The Sisters of Notre Dame de Namur Ohio Province has responded to Pope Francis’ Laudato Si’ Action Platform by creating the Dorothy Stang Initiative for Laudato Si’ Action. While in the process of gathering data from sisters, associates, staff, donors and others in our circle, we were reminded that all steps we take are important - both big and small. We therefore introduce Your Little Bit of Good, a short weekly one-pager that focuses on some aspect of the environment. It is an attempt to bring forward small things we can do.
Director of Justice, Peace and Care for Creation
Prayer of the Woods
I am the heat of your hearth on the cold winter nights,
the friendly shade screening you from the summer sun,
and my fruits are refreshing draughts, quenching your thirst as you journey on.
I am the beam that holds your house,
the board of your table,
the bed on which you lie,
and the timber that builds your boat.
I am the handle of your hoe,
the door of your homestead,
the wood of your cradle,
and the shell of your coffin.
I am the bread of kindness and the flower of beauty.
Ye who pass by, listen to my prayer: Harm me not.
(“While its most common title is ‘Prayer of the Woods’ it does not have a religious origin. It is translated from an older work, originally written in Portuguese, and first carved in wood in the gardens surrounding the beautiful Castelo de Sao Jorge in Lisbon.”)
Source: Forestry and Land Scotland
Have you ever been responsible for a weekly publication and wondered, “what I will write about this week?” Then, has something kept presenting itself to you in various ways and through various sources? What if it’s something you don’t want to admit to yourself is a problem, and that you are part if it?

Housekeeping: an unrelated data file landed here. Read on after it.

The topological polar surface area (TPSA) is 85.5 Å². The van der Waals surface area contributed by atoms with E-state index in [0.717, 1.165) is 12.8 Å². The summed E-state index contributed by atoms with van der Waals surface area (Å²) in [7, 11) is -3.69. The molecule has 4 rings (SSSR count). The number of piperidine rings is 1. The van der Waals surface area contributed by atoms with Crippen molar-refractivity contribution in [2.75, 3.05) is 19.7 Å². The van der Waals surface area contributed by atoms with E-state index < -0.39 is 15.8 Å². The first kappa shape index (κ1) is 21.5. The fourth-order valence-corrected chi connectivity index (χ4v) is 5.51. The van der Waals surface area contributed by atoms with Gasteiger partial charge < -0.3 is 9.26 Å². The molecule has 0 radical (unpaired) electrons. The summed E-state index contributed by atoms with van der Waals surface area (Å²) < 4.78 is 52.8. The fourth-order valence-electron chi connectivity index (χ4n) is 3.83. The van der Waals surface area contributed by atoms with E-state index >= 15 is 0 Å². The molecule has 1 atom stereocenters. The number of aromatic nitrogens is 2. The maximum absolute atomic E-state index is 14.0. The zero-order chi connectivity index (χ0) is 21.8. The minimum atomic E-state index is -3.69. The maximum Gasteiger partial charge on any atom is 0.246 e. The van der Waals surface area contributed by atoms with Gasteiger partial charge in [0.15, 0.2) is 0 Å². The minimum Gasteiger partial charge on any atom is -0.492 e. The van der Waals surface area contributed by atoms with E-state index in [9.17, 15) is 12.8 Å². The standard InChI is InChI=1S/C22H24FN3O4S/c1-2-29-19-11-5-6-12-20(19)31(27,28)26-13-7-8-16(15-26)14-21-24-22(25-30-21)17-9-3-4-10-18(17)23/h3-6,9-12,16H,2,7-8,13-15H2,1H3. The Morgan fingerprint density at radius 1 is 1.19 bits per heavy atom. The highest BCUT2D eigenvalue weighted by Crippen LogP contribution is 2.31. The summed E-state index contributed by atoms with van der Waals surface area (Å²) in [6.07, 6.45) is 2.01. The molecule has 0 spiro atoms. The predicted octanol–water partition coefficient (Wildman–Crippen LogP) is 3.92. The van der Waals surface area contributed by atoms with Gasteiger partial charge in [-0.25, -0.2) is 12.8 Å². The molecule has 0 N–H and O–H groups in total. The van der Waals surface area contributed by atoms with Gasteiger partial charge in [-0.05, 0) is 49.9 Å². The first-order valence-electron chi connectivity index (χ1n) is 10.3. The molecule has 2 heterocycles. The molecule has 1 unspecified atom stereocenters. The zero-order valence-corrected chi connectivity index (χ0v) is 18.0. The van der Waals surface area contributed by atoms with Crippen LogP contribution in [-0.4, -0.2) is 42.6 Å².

That’s been my week. And I still can’t say I want to cover this topic. It means personal work in my journey to care for the earth. It requires changes and putting my money where my mouth is. It is also a conversation most people avoid.
So, what is the topic? … Toilet paper. Seriously.
I have always let myself believe that paper products are made from trees grown for that sole purpose. It was a lovely and comfortable belief. It was also incorrect. Did you know that most toilet paper used in the United States is cut from old growth, virgin forest?
Some companies plant a tree for every tree cut. However, planting one for one tree isn’t a sustainable answer to the situation. New trees do not capture and sequester carbon at the same rate as the tree that is cut. And it takes years for that tree to reach a point that it will match the amount of carbon the cut tree absorbed.
So, what does this mean? It means we all should look into what alternatives we as individuals can live with. For some, paying more for bamboo toilet paper, may be an option. For others, it is not. To save us all from an uncomfortable end to this article, I encourage you to research sustainable alternatives to toilet paper. But, be aware, many companies attempt to “green wash” their products to look more eco-friendly. And whatever you do, avoid those flushable wipes. They might break down into smaller bits, but they do not biodegrade.
For a short article and some brand names that use virgin forest, click here.
Here are some ecofriendly alternatives to explore.
You could go European and get a bidet.
If you are still with me, you could try one of these portable options.
You can Google “Toilet Unpaper” if you are brave.
Paper towels are not much better for this than toilet paper. There are alternative to these too. I hesitate to plug a product, but Grove Collaborative seems to be a reliably eco-friendly source for products. You can also look into reusable “paper” towels.